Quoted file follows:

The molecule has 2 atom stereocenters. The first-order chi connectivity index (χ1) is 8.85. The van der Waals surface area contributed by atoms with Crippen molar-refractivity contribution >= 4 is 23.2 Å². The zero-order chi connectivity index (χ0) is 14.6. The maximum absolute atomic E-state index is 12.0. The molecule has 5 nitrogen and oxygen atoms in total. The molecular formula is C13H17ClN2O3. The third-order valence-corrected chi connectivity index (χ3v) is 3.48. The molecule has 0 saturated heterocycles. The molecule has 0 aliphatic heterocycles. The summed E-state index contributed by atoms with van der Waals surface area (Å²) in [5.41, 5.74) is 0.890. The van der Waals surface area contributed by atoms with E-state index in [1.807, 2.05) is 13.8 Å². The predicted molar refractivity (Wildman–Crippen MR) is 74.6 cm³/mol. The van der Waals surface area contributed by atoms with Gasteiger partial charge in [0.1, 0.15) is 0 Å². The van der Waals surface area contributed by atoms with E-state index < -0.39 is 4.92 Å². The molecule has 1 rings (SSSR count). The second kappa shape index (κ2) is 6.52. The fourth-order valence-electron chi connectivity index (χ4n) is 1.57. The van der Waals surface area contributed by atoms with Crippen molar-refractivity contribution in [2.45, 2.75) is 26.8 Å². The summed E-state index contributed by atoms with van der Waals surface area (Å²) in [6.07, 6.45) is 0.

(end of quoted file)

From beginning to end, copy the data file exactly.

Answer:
The molecule has 2 atom stereocenters. The first-order chi connectivity index (χ1) is 8.85. The van der Waals surface area contributed by atoms with Crippen molar-refractivity contribution >= 4 is 23.2 Å². The zero-order chi connectivity index (χ0) is 14.6. The maximum absolute atomic E-state index is 12.0. The molecule has 5 nitrogen and oxygen atoms in total. The molecular formula is C13H17ClN2O3. The third-order valence-corrected chi connectivity index (χ3v) is 3.48. The molecule has 0 saturated heterocycles. The molecule has 0 aliphatic heterocycles. The summed E-state index contributed by atoms with van der Waals surface area (Å²) in [5.41, 5.74) is 0.890. The van der Waals surface area contributed by atoms with E-state index in [1.807, 2.05) is 13.8 Å². The predicted molar refractivity (Wildman–Crippen MR) is 74.6 cm³/mol. The van der Waals surface area contributed by atoms with Gasteiger partial charge in [0.1, 0.15) is 0 Å². The van der Waals surface area contributed by atoms with E-state index < -0.39 is 4.92 Å². The molecule has 1 rings (SSSR count). The second kappa shape index (κ2) is 6.52. The fourth-order valence-electron chi connectivity index (χ4n) is 1.57. The van der Waals surface area contributed by atoms with Crippen molar-refractivity contribution in [2.45, 2.75) is 26.8 Å². The summed E-state index contributed by atoms with van der Waals surface area (Å²) in [6.07, 6.45) is 0.